Bihar package, a poll bonanza

The announcement of a big economic package for Bihar by Prime Minister Narendra Modi has election bonanza writ large on it. The state is going to have Assembly elections in the next few weeks, and there is no other reason why the largesse should be announced now. It would have violated the model code of conduct for elections if it was announced a few days hence. But that does not detract from the impropriety of promising a largesse to a state on the eve of elections. It gives an undue advantage to the party whose government makes the promise and makes the election an unequal fight. It is an attempt to please or bribe the voter, and unfortunately it can remain a promise. Rs 1.25 lakh crore package is a post-dated cheque. It may bounce if Nitish Kumar returns to power. There is no commitment that the package will be implemented if the BJP wins, too. Election promises have a way of fading away, like some made by Modi himself before the Lok Sabha elections.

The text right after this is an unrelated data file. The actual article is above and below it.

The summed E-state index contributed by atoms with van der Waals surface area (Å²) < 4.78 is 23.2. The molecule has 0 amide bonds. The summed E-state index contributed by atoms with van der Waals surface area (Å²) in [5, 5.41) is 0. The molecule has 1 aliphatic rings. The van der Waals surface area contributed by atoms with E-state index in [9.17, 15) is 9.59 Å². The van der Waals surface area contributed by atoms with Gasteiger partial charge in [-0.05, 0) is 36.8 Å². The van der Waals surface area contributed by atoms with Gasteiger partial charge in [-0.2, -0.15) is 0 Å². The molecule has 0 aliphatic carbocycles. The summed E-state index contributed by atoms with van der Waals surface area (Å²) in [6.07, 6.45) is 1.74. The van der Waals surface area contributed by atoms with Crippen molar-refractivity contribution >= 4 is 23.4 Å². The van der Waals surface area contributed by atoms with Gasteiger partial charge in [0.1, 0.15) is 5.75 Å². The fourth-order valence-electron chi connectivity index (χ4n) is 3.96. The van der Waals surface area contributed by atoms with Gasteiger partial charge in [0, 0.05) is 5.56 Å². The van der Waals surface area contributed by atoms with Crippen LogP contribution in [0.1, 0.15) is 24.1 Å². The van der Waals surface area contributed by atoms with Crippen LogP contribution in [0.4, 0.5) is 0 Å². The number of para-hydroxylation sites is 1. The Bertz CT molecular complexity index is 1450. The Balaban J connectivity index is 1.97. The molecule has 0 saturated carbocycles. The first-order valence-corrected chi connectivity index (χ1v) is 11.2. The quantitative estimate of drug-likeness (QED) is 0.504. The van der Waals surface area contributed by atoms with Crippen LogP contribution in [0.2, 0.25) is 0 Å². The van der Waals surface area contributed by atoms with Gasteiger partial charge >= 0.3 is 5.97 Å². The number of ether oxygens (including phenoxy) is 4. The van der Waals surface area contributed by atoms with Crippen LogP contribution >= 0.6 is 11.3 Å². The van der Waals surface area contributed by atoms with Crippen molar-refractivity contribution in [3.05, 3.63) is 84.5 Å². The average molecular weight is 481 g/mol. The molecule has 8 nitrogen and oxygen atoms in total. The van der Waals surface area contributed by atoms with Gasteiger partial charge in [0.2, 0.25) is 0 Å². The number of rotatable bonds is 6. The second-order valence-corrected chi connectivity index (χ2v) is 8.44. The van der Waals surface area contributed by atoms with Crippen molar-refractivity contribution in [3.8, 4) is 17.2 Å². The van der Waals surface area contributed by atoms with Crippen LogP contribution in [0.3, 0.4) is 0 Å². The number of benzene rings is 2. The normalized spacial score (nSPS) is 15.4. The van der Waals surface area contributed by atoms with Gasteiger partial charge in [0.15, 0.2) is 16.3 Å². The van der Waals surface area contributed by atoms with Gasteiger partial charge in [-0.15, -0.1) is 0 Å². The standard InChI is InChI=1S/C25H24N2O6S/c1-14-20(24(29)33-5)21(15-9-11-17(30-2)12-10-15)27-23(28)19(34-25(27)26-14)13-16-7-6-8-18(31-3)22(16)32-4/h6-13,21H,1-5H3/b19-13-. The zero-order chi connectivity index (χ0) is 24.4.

The argument that Bihar is a backward state which deserves the package is strong but is not right in this context. There are many other states which are backward and which have been seeking special central assistance. Punjab, Odisha and West Bengal have for long been demanding it. If backwardness is the criterion, UP and some of these and other states are equally deserving of the package. The Rs 1.25 lakh crore assistance, which will swell to Rs 1.65 lakh crore with an earlier aid commitment, amounts to more than one per cent of the national GDP. It is meant to be spent over the next few years, but the harm such unscheduled spending does to the fiscal situation is great. There is no budgetary provision for any part of the package, and any spending will only increase the fiscal deficit which, after a long time, may be coming under control. The best norms of public finance frown upon such arbitrary transfers. The norms of transfer of funds to the states have been laid by the Finance Commission. Both the commission and the Niti Aayog have opposed such discretionary transfers. The discretionary amount is so big in the Bihar package that it will upset the fiscal balance for a long time.

That gives rise to the suspicion whether the pack-age will actually be delivered. If the government does not, then impropriety will be compounded by deceit. Governments have in the past also resorted to package politics before elections. But voters have not always been swayed by them.

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